BRUSSELS – In today's global economy, there is no price as important as that of crude oil. More than 80 million barrels are produced (and consumed) daily, and a large part of that output is traded internationally. Thus, the sharp fall in the crude-oil price – from about $110 last year to around $60 today – is yielding hundreds of billions of dollars in savings for oil importers. For the European Union and the United States, the gain from that decline is worth about 2-3% of GDP.
For Europe, the benefits of cheap oil might grow over time, because long-term gas-supply contracts are to a significant degree indexed to the oil price. This represents another advantage for Europe, where prices for natural gas were, until recently, several times higher than in the US, which had been benefiting from lower-cost shale energy.
But many observers have argued that cheap oil also has a downside, because it exacerbates deflationary tendencies in the advanced countries, which already seem to be mired in a low-growth trap. The sharp fall in oil prices, according to this view, will make it even harder for these countries' central banks to achieve the 2% annual inflation rate that most have targeted in fulfilling their price-stability mandate.
The eurozone, in particular, seems to be in danger, as prices are now falling for the first time since 2009. This deflation is bad, it is argued, because it makes it harder for debtors, especially in the troubled economies of the eurozone's periphery (Greece, Ireland, Italy, Portugal, and Spain), to pay what they owe.
But this fear is unfounded, because it is based on a misunderstanding. What matters for debt-service capacity is the debtors' income, not the general price level.
As oil prices fall, households' real (inflation-adjusted) income should rise, because they do not have to spend as much on fuel and heating. Lower oil prices make life easier, not harder, for highly indebted households in the US or the eurozone periphery. Falling consumer prices should thus be viewed as a good sign.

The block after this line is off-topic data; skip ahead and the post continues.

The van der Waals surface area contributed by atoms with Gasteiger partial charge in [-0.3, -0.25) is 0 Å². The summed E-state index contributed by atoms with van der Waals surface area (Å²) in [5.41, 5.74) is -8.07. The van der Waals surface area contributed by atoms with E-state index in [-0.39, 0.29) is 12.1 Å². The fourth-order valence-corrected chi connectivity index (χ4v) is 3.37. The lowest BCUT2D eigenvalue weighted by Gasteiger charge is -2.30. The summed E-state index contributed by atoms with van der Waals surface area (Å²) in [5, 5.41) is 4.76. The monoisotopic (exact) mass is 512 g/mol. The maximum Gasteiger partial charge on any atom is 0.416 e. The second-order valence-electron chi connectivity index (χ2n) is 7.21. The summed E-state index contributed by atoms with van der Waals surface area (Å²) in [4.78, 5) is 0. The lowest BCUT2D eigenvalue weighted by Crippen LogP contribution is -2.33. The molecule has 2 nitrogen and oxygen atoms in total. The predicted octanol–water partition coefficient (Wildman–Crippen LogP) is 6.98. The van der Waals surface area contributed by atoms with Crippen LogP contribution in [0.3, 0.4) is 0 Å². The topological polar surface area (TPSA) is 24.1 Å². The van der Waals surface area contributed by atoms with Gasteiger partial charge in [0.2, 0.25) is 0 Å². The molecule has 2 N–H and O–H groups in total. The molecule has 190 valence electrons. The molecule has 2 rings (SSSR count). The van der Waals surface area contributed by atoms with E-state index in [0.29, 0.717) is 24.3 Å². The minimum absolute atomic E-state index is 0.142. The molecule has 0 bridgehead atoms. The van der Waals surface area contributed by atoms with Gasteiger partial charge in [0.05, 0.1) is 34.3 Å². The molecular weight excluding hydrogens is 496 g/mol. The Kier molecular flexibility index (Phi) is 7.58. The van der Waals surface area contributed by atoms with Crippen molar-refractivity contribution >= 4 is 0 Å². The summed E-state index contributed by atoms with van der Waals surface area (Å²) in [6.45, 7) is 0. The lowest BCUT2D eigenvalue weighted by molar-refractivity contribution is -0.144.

Most manufacturing enterprises will also benefit from lower energy costs, improving their ability to service their debts. This, too, is particularly relevant in the eurozone periphery, where the non-financial sector accumulated too much debt during the credit boom that preceded the 2008 global financial crisis. Moreover, though most of the savings implied by lower energy costs might initially show up in higher profits, over time, competition will force companies to pass on some of these windfall gains in the form of lower prices or higher wages.
This is another important consequence of cheap oil: lower prices make it more difficult to judge the point at which wage pressure becomes inflationary. Because wages can increase to a greater extent without fueling inflation, the US Federal Reserve Board might be inclined to delay hiking interest rates, which it is now widely expected to do this summer.
Public finances should also benefit from the deflation engendered by lower oil prices. Government revenues depend on the value of domestic output, not only consumption. Though lower oil prices depress consumer prices, they should boost production and overall GDP.
Absent large price changes for raw materials, the consumer price index evolves along with the GDP deflator (the price deflator for the entire economy). But that will not be true this year, because consumer prices are falling, whereas the GDP deflator (and nominal GDP) is still increasing. This should lead to solid government revenues, which is good news for highly indebted governments throughout the industrialized world, but particularly for the eurozone periphery.
Daniel Gros is Director of the Brussels-based Center for European Policy Studies. He has worked for the International Monetary Fund, and served as an economic adviser to the European Commission, the European Parliament, and the French prime minister and finance minister. He is the editor of Economie.
By Daniel Gros
Copyright: Project Syndicate, 2015.